When I first planned this crazy trip out, I had no idea whether or not I would succeed. I think that uncertainty hamstringed the first half of my hike. If I had more certainty in myself I would have made the decision over winter and had more time to devote to preparing, gearin' up and logistics like resupplying more by mail.
As far as gear, for the most part I used what I had instead of buying new stuff and ended up with a fairly heavy base weight - around 16 pounds starting out. That went down to around 15 when I mailed some things home. If I had bought a new tent, new sleeping bag and lighter pack (since I wouldn't be carrying as much weight) I could have easily gotten under 10 pounds. Then I would have carried my better camera and gotten much better photos than the point and shoot I chose to save weight. That's probably my biggest regret, not bringing my bigger camera. It's a valuable lesson, photographic weight is worth it on something that goes through this kind of scenery. It probably sounds silly to not carry an extra pound but when you doubt yourself, you want every advantage you can get. I honestly had no idea how beautiful this trail would be, so hindsight is definitely 20/20.
For planning, I would have bought a dehydrator and prepared maybe 50 or 60 dinners along the way, about half of what I ate on trail. I'm glad I bought along the way and would still do that, but dinner was always the worst meal and seemed to lack the most variety from what you could get at a typical grocery store. I think I would have also gone stoveless from the start but used the stove in the high sierras and maybe northern WA. I switched from my alchohol stove to a peanut butter jar for rehydrating in Burney (~mile 1400) and really enjoyed being able to have dinner ready when I got to camp instead of one extra camp chore (really two when you have to clean the pot). It also made resupply in town easier when you don't have to worry about buying fuel. Out of all the ultralite things, I think going stoveless is the craziest to people who haven't hiked for weeks or months at a time, but when you just want to hike, eat and sleep it makes the most sense to me. Sadly, my peanut butter jar was accidentally left behind in Baring and I had to make due with the plastic bags my Dad sent stuff in. So long 28 oz Jiff jar!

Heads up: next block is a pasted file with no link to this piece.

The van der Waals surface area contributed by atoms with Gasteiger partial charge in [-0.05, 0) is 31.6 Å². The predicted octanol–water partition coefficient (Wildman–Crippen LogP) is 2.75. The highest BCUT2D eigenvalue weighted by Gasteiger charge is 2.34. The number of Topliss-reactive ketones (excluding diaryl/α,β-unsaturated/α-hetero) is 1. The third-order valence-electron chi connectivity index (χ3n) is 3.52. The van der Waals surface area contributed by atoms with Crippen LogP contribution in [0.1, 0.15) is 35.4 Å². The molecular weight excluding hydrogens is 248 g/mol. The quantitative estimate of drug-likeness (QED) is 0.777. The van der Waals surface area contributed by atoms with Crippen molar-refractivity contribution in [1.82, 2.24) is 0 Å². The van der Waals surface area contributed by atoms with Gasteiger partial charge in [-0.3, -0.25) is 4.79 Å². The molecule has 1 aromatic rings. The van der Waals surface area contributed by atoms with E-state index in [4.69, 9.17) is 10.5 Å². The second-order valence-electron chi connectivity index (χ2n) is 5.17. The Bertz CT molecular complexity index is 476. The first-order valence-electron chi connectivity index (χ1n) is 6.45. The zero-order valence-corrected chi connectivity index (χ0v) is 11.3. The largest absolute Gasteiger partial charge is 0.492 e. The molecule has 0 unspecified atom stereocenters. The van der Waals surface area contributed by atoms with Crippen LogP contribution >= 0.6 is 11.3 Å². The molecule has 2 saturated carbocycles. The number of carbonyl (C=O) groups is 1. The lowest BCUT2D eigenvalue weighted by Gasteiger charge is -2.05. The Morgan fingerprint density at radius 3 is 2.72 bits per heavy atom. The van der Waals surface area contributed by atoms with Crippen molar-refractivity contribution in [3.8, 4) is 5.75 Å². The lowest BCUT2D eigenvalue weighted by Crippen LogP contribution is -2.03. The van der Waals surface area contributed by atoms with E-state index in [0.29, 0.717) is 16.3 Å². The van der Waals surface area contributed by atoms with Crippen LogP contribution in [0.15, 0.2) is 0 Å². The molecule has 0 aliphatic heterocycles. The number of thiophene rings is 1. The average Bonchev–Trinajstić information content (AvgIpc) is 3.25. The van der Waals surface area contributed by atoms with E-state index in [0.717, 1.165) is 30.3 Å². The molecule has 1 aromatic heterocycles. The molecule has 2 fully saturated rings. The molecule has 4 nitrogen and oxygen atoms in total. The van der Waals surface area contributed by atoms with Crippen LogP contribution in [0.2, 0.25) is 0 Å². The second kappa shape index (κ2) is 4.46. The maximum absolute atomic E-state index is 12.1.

You might remember my gear post here: http://theuncalculatedlife.blogspot.ca/2013/04/gear-post.html
The 15 degree marmot sleeping bag was too warm, I replaced it with a feathered friends Vireo:
The new bag weighs like 15 ounces, is 25 degrees on your legs and 45 on your chest. It actually worked better than I imagined, allowing me to use my down jacket like a blanket if it was a little cold, or wear it inside the bag if it was below 40 or so at night. I stayed "warm enough" when the temperatures dropped well below freezing in the north cascades by wearing everything I had except my rain pants (they were wet). I would say that strategy makes the bag work down to about 25 degrees but you won't be happy. The zipperless design is just like using a sleeping bag liner so no big deal there. The only downside is the footbox is too small for my size 12 feet and I should have ordered it 6 inches longer to compensate.
The ULA Circuit pack I started with gave me pack rash, basically irritation covering the small of my back. I replaced it with a Six Moon Designs Starlite pack:
It's entirely frameless but uses your sleeping pad as a frame and padding for the back of the pack in a little zippered pocket. The pack works well but was way too big for the volume of stuff I was carrying. The extra space might have been nice for a bear can in the Sierra's but it really was just too big a pack for me with all my crazy minimalism. No pack rash and it weighs a full pound less than the ULA pack so big wins there though. I found it carried better if I didn't compress my down sleeping bag and down jacket. The shoulder strap system is a little wonky but works really well.